Combat

Pest Identification

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Ants and Rainy Weather

There’s an old saying that rain falls on the rich and the poor alike. While this was written in the days before automobiles (and apparently umbrellas) rain does fall on large and small creatures. Even a minor rainstorm can be disastrous for ants. Most ant species live in shallow, underground nests. When the skies open up and the rain comes pouring down, these nests flood in a matter of minutes.

But ants have survived in the rain for millions of years and, like most other creatures, when the floods come they head for higher, drier ground – like your kitchen. Once the ants invade, they begin searching for food and, ironically, water. On their way into your house, they leave a scent trail that allows them to return to the nest after the sun comes out and dries up all the rain.

Rain affects individual ant species in different ways. Argentine ants are an invasive species found in many parts of the country. These critters thrive anywhere that has cool rainy winters and hot dry summers. If you live anywhere from Georgia west to California and Hawaii, you might find Argentine ants in your kitchen after a good, soaking rain.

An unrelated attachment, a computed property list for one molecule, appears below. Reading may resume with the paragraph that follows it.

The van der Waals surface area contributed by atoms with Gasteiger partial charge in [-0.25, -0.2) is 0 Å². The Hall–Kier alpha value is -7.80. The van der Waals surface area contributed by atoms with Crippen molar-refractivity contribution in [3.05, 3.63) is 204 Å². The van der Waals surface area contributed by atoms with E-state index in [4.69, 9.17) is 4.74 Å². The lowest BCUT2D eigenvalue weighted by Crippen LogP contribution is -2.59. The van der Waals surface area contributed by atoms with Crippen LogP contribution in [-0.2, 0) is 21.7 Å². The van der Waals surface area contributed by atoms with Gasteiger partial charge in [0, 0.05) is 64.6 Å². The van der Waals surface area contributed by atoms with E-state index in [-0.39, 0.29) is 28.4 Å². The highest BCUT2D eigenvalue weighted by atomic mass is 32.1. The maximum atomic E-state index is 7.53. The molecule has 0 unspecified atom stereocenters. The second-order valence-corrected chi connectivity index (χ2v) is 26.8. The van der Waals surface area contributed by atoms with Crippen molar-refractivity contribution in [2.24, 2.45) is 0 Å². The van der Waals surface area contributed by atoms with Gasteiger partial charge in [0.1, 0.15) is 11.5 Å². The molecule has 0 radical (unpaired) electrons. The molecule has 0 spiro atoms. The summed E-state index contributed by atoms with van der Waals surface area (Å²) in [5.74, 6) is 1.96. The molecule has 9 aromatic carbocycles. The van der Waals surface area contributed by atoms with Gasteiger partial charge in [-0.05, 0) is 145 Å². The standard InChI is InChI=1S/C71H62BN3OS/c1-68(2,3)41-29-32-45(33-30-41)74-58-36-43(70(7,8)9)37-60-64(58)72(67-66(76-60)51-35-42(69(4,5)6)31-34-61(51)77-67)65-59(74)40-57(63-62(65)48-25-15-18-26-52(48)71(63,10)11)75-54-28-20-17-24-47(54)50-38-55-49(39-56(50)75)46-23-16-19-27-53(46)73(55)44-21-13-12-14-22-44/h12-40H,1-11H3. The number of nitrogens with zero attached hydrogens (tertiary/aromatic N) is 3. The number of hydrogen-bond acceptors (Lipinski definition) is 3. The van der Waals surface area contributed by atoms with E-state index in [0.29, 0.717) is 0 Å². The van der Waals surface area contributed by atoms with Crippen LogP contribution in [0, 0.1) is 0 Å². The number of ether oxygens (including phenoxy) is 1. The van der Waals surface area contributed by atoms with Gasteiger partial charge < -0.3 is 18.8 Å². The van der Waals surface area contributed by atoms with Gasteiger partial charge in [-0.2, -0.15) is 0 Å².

Another invasive ant species, the fire ants, kick their nest building skills into high gear after a rainstorm. The stinging red ants clean up their mounded nests once the rain stops and the moist dirt is easier to work with. If you see a pile of soil in the middle of your lawn after a rainstorm, you better make plans to eliminate fire ants. These critters boil from their nests at the slightest provocation and deliver numerous painful stings to the unsuspecting people or pets who disturbed them.

Fortunately, ant research Jacob Holloway of the University of Georgia has been studying the millions of little ants that move into houses during rainy weather. Holloway has experimented with natural repellents such as rosemary and spearmint to kill ants. “Everything I tested didn’t work, unfortunately.” But chemical gels and ant baits, “particularly the Combat line, do work,” said Holloway and UGA entomologist Dan Suiter. Rain or shine, ants want to dine in your kitchen and if you want to gain the upper hand, let the rain wash them away while you stay inside toasty and dry.

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